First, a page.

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Dialogue following No. 3
Ernest. Elected by my fellow-conspirators to be Grand Duke of Pfennig Halbpfennig as soon as the contemptible little occupant of the historical throne is deposed – here is promotion indeed! Why, instead of playing Troilus of Troy for a month, I shall play Grand Duke of Pfennig Halbpfennig for a lifetime! Yet, am I happy? No – far from happy! The lovely English comédienne – the beautiful Julia, whose dramatic ability is so overwhelming that our audiences forgive even her strong English accent – that rare and radiant being treats my respectful advances with disdain unutterable! And yet, who knows? She is haughty and ambitious, and it may be that the splendid change in my fortunes may work a corresponding change in her feelings towards me!
(Enter Julia Jellicoe.)
Julia. Herr Dummkopf, a word with you, if you please.
Ernest. Beautiful English maiden –
Julia. No compliments, I beg. I desire to speak with you on a purely professional matter, so we will, if you please, dispense with allusions to my personal appearance, which can only tend to widen the breach which already exists between us.
Ernest. (aside) My only hope shattered! The haughty Londoner still despises me! (aloud) It shall be as you will.
Julia. I understand that the conspiracy in which we are all concerned is to develop tomorrow, and that the company is likely to elect you to the throne on the understanding that the posts about the Court are to be filled by members of your theatrical troupe, according to their professional importance.
Ernest. That is so.
Julia. Then all I can say is that it places me in an extremely awkward position.
Ernest. (very depressed) I don’t see how it concerns you.
Julia. Why, bless my heart, don’t you see that, as your leading lady, I am bound under a serious penalty to play the leading part in all your productions?
Julia. Why, of course, the leading part in this production will be the Grand Duchess!
Ernest. My wife?
Julia. That is another way of expressing the same idea.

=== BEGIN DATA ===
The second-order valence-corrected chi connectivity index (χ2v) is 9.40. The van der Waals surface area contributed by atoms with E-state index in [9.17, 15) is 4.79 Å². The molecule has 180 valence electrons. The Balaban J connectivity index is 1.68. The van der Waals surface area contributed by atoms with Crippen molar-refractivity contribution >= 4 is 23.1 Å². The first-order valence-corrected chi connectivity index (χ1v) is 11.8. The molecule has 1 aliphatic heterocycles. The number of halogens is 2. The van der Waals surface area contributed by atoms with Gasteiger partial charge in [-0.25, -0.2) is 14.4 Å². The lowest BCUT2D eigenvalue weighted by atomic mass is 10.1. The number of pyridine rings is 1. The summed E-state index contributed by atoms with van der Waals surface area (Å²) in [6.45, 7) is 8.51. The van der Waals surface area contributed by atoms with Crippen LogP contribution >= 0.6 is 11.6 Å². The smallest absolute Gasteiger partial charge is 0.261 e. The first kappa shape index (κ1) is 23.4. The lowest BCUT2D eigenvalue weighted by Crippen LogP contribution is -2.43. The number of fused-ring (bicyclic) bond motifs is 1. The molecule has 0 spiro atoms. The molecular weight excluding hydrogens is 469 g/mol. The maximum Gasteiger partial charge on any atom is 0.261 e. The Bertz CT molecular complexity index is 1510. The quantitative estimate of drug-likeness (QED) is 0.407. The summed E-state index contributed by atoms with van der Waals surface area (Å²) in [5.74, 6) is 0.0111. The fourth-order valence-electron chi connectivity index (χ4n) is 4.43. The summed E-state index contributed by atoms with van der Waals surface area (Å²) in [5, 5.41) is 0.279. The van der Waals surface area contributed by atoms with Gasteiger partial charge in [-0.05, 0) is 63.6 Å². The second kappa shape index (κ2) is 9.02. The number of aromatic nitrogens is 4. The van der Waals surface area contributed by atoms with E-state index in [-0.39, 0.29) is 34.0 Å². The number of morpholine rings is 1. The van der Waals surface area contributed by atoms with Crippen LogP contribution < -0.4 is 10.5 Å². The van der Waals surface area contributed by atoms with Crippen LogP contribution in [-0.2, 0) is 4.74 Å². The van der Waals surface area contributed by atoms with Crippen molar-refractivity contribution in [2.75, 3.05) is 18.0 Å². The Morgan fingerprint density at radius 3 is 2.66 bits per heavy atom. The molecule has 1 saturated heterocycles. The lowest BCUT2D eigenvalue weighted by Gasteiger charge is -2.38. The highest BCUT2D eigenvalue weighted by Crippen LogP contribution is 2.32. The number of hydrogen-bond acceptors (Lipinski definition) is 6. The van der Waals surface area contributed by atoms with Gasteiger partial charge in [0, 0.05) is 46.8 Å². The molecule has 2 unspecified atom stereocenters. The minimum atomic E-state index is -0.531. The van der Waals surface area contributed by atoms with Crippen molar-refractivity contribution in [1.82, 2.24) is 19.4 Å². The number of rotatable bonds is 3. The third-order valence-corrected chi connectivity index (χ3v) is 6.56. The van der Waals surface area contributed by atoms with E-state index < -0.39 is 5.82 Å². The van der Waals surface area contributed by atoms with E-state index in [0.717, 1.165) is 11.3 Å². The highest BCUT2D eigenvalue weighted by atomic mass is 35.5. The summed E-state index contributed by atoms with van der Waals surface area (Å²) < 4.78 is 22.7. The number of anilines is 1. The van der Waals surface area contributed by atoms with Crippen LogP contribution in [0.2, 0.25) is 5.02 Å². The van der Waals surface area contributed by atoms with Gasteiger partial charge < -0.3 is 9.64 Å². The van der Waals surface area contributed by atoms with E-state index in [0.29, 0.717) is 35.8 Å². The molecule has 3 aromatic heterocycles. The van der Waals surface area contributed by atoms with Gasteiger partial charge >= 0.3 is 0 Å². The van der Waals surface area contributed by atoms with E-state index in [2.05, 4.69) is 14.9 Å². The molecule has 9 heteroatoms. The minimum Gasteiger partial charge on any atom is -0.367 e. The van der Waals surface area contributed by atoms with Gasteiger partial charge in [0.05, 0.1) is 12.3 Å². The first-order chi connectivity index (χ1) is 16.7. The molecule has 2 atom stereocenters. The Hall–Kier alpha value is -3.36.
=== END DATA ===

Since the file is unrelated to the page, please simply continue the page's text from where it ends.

Ernest. (aside – delighted) I scarcely dared even to hope for this!
Julia. Of course, as your leading lady, you’ll be mean enough to hold me to the terms of my agreement.
Ernest. Oh, certainly!
Julia. Oh, that’s so like a man! Well, I suppose there’s no help for it – I shall have to do it!
Ernest. (aside) She’s mine! (aloud) But – do you really think you would care to play that part? (Taking her hand.)
Julia. (withdrawing it) Care to play it? Certainly not – but what am I to do? Business is business, and I am bound by the terms of my agreement.
Ernest. It’s for a long run, mind – a run that may last many, many years – no understudy – and once embarked upon there’s no throwing it up.
Julia. Oh, we’re used to these long runs in England: they are the curse of the stage – but, you see, I’ve no option.
Ernest. You think the part of Grand Duchess will be good enough for you?
Julia. Oh, I think so. It’s a very good part in Gerolstein, and oughtn’t to be a bad one in Pfennig Halbpfennig. Why, what did you suppose I was going to play?
Ernest. (keeping up a show of reluctance) But, considering your strong personal dislike to me and your persistent rejection of my repeated offers, won’t you find it difficult to throw yourself into the part with all the impassioned enthusiasm that the character seems to demand? Remember, it’s a strongly emotional part, involving long and repeated scenes of rapture, tenderness, adoration, devotion – all in luxuriant excess, and all of the most demonstrative description.
Julia. My good sir, throughout my career I have made it a rule never to allow private feeling to interfere with my professional duties. You may be quite sure that (however distasteful the part may be) if I undertake it, I shall consider myself professionally bound to throw myself into it with all the ardour at my command.
Ernest. (aside – with effusion) I’m the happiest fellow alive! (aloud) Now – would you have any objection – to – to give me some idea – if it’s only a mere sketch – as to how you would play it? It would be really interesting – to me – to know your conception of – of – the part of my wife.
Julia. How would I play it? Now, let me see – let me see. (Considering.) Ah, I have it!
Page Created 19 June, 2006